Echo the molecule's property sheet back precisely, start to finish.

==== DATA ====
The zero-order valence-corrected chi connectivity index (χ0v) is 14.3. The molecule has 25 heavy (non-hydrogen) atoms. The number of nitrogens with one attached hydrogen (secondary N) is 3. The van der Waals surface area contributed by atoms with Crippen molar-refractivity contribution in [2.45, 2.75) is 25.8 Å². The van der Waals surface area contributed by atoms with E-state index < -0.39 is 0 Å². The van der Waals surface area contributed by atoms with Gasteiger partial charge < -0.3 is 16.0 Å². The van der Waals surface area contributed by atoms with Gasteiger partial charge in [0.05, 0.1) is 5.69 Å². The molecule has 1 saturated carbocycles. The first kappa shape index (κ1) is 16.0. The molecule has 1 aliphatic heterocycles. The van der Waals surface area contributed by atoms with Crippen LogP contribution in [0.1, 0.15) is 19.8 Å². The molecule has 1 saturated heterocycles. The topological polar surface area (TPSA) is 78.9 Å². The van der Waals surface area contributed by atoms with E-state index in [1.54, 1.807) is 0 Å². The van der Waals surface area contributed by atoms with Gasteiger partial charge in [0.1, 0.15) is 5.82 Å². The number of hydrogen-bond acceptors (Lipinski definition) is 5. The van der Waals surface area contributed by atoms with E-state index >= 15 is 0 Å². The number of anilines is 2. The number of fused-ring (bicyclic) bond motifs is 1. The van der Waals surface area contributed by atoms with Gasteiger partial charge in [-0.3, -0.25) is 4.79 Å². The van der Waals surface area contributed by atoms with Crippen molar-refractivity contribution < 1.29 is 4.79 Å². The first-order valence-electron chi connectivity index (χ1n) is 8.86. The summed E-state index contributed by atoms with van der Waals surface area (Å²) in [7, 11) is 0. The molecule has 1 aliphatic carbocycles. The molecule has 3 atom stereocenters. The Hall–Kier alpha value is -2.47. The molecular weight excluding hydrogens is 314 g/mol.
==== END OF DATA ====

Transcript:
The zero-order valence-corrected chi connectivity index (χ0v) is 14.3. The molecule has 25 heavy (non-hydrogen) atoms. The number of nitrogens with one attached hydrogen (secondary N) is 3. The van der Waals surface area contributed by atoms with Crippen molar-refractivity contribution in [2.45, 2.75) is 25.8 Å². The van der Waals surface area contributed by atoms with E-state index < -0.39 is 0 Å². The van der Waals surface area contributed by atoms with Gasteiger partial charge < -0.3 is 16.0 Å². The van der Waals surface area contributed by atoms with Gasteiger partial charge in [0.05, 0.1) is 5.69 Å². The molecule has 1 saturated carbocycles. The first kappa shape index (κ1) is 16.0. The molecule has 1 aliphatic heterocycles. The van der Waals surface area contributed by atoms with Crippen LogP contribution in [0.1, 0.15) is 19.8 Å². The molecule has 1 saturated heterocycles. The topological polar surface area (TPSA) is 78.9 Å². The van der Waals surface area contributed by atoms with E-state index in [1.54, 1.807) is 0 Å². The van der Waals surface area contributed by atoms with Gasteiger partial charge in [0.1, 0.15) is 5.82 Å². The number of hydrogen-bond acceptors (Lipinski definition) is 5. The van der Waals surface area contributed by atoms with E-state index >= 15 is 0 Å². The number of anilines is 2. The number of fused-ring (bicyclic) bond motifs is 1. The van der Waals surface area contributed by atoms with Gasteiger partial charge in [-0.3, -0.25) is 4.79 Å². The van der Waals surface area contributed by atoms with Crippen molar-refractivity contribution < 1.29 is 4.79 Å². The first-order valence-electron chi connectivity index (χ1n) is 8.86. The summed E-state index contributed by atoms with van der Waals surface area (Å²) in [7, 11) is 0. The molecule has 1 aliphatic carbocycles. The molecule has 3 atom stereocenters. The Hall–Kier alpha value is -2.47. The molecular weight excluding hydrogens is 314 g/mol.